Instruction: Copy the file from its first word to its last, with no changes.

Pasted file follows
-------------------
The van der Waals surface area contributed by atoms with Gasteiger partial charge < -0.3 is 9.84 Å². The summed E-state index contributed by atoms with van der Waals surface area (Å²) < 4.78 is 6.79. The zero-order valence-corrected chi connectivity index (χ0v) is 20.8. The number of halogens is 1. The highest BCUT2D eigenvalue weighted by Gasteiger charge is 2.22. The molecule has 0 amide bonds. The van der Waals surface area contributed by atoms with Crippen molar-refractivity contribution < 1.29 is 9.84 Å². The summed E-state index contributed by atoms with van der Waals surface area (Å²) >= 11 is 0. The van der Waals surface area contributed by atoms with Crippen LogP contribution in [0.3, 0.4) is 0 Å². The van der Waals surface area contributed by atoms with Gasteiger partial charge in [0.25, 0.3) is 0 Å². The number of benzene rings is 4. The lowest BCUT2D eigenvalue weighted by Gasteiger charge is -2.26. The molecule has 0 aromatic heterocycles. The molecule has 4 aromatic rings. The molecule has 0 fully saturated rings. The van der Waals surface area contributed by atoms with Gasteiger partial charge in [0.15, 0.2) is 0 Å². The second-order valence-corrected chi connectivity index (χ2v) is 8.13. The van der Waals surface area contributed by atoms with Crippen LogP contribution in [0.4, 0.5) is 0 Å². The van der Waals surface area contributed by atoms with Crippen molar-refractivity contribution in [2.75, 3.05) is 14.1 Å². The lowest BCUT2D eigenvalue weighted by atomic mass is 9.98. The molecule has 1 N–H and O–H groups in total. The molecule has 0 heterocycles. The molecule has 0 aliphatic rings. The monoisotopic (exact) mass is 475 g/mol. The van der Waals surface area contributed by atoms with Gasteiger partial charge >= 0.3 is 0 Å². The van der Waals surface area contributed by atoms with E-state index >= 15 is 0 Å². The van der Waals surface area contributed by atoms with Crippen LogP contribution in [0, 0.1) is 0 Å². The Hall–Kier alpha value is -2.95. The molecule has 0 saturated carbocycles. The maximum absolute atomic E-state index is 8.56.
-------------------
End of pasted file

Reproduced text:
The van der Waals surface area contributed by atoms with Gasteiger partial charge < -0.3 is 9.84 Å². The summed E-state index contributed by atoms with van der Waals surface area (Å²) < 4.78 is 6.79. The zero-order valence-corrected chi connectivity index (χ0v) is 20.8. The number of halogens is 1. The highest BCUT2D eigenvalue weighted by Gasteiger charge is 2.22. The molecule has 0 amide bonds. The van der Waals surface area contributed by atoms with Crippen molar-refractivity contribution < 1.29 is 9.84 Å². The summed E-state index contributed by atoms with van der Waals surface area (Å²) >= 11 is 0. The van der Waals surface area contributed by atoms with Crippen LogP contribution in [0.3, 0.4) is 0 Å². The van der Waals surface area contributed by atoms with Gasteiger partial charge in [0.25, 0.3) is 0 Å². The number of benzene rings is 4. The lowest BCUT2D eigenvalue weighted by Gasteiger charge is -2.26. The molecule has 0 aromatic heterocycles. The molecule has 4 aromatic rings. The molecule has 0 fully saturated rings. The van der Waals surface area contributed by atoms with Gasteiger partial charge in [0.15, 0.2) is 0 Å². The second-order valence-corrected chi connectivity index (χ2v) is 8.13. The van der Waals surface area contributed by atoms with Crippen LogP contribution in [0.4, 0.5) is 0 Å². The van der Waals surface area contributed by atoms with Crippen molar-refractivity contribution in [2.75, 3.05) is 14.1 Å². The lowest BCUT2D eigenvalue weighted by atomic mass is 9.98. The molecule has 1 N–H and O–H groups in total. The molecule has 0 heterocycles. The molecule has 0 aliphatic rings. The monoisotopic (exact) mass is 475 g/mol. The van der Waals surface area contributed by atoms with Gasteiger partial charge >= 0.3 is 0 Å². The van der Waals surface area contributed by atoms with E-state index >= 15 is 0 Å². The van der Waals surface area contributed by atoms with Crippen LogP contribution in [0, 0.1) is 0 Å². The Hall–Kier alpha value is -2.95. The molecule has 0 saturated carbocycles. The maximum absolute atomic E-state index is 8.56.